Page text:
The construction of this quadrangle was initiated by Akbar. It was completed in 1617 by Jahangir. The creation costs seven lacks which means seven hundred thousand rupees. The most appealing feature of the quadrangle was Hindu temple art that reflected Akbar’s tolerance towards other religion. On the west and east row of porticos covers it and red sandstone work of dalans displays rich Hindu architecture with elongated brackets and carved columns representing animal figurines. In the middle of north side, there’s Jahangir’s resting room which is presently being utilized as Mughal Gallery/ Museum. There’s also a garden located in the quadrangle owing square marble platform in the centre for use of dancing-girls and musicians.

The Dainty Diwan-e-Khas

The pleasing Diwan-e-Khas is also considered as the hall of special audience and it was built in 1645 by the ever famous Shah Jahan. Wonderfully, it’s an arched pavilion having made in semi marble and the parapet it carries was designed with pietra dura. There are catchy carved screens of marble that are skillfully created. The pavilion’s centre possesses a foundation containing marble cistern which improved its royal glamour.

Delightful Khwabgah

It’s the sleeping chamber of Shah Jahan which was constructed in 1633. It stayed on southern part of the great Shah Jahan’s Quadrangle. It comprises of five chambers that laid in a single row exceptionally decorated with perforated white marble screen. The incised design called Ghalin Kari and stucco tracery lying on arches of the monument is immediate characteristics of this elegant building. There are few fresco paintings visible in the sleeping chamber.

The Eye Catching Moti Masjid

The masjid is renowned also as Pearl Mosque all over the world. It was built by Shah Jahan in the chaste marble. Aurangzeb also built a mosque which was of the same kind in 1662 at Delhi Red Fort. All these mosques are entitled as Pearl Mosque or moti masjid due to their appearance soaked in decent white marble. Pearl mosque was used mostly by the Punjab Sikh rulers as their treasury and renamed it “Moti Mandir” or say Pearl temple.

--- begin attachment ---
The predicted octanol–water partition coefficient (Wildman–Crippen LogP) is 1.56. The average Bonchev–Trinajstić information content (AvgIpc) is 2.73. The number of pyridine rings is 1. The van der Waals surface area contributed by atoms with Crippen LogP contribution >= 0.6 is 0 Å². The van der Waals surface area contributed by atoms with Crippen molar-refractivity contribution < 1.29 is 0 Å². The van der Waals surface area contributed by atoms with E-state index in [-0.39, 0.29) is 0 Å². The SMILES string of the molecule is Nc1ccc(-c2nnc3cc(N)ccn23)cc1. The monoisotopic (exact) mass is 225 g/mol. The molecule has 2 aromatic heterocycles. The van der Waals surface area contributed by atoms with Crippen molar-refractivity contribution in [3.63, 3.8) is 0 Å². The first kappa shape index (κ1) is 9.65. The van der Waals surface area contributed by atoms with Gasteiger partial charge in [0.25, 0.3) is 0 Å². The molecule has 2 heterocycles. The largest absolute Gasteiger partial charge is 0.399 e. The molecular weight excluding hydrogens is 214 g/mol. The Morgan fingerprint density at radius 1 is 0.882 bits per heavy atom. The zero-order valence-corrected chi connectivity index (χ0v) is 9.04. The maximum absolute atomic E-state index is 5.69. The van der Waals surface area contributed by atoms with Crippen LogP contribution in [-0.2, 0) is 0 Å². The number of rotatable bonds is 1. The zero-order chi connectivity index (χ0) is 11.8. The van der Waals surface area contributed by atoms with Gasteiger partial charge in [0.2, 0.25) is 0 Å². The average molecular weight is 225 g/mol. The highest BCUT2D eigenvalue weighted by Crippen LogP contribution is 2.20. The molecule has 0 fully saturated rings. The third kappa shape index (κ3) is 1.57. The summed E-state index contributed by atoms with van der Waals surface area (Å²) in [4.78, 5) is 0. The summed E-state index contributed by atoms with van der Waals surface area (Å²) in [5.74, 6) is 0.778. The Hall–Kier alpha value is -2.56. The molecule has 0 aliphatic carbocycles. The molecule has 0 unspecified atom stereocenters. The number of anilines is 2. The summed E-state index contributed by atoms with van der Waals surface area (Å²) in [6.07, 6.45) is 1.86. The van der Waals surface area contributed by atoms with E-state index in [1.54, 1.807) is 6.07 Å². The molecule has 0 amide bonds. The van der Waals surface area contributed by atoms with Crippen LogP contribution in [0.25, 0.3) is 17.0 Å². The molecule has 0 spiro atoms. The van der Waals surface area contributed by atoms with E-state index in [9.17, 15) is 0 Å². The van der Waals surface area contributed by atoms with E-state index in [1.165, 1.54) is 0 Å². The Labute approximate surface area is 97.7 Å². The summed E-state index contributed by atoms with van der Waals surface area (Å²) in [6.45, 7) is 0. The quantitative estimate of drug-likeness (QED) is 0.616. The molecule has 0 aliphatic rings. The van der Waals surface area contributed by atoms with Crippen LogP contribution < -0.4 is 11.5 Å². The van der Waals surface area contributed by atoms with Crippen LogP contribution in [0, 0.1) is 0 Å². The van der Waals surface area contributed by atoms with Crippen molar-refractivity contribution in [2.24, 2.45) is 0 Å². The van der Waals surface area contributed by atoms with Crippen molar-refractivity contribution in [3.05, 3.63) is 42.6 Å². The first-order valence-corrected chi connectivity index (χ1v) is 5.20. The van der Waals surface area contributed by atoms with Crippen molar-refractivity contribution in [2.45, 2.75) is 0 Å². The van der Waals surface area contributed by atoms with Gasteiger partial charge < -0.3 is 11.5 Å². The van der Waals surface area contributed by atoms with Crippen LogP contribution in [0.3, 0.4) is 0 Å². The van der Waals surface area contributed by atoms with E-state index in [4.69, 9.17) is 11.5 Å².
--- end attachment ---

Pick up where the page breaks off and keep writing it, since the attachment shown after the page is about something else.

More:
The Glamorous Shish Mahal

The heavenly looking shish mahal or palace of mirrors is situated on the North West end of Lahore fort. It’s one of the best majestic palaces built in mughal period. The construction was done under supervision of Asif Khan. There’s a massive hall in the front covered with many rooms on and behind the sides. This palace formed Harm (the ladies portion). The marble screen is remarkably carved in floral, geometrical and tendril patterns. The most prominent features of this celestial palace of mirrors are:

  1. Applying gold pure – also called Gillt work.
  2. Work of Pietra dura.
  3. The work of convex glass mosaic also named as Aiena Kari with stucco tracery (monabat Kari).
  4. Screens perforated with marble.

There’s also a shallow basin of water created right in the middle of Mahal which contains four splashy jet fountains. Other building is connected with the water basin through for channels of water on every side.

The Fascinating Bangla Naulakha

The Naulakha Pavilion is named after its nine lac rupees cost which was spent for its creation. This structure is recognized for its delicate outlook and minute work of pietra dura molded in showy semi precious stone like jade, Lapis Lazuli, Agate and Goldstone. The pavilions ceiling is excellently decorated with wooden trellis and looking-glass. This splendid pavilion is ranked as the best architectural successes of Mughal time.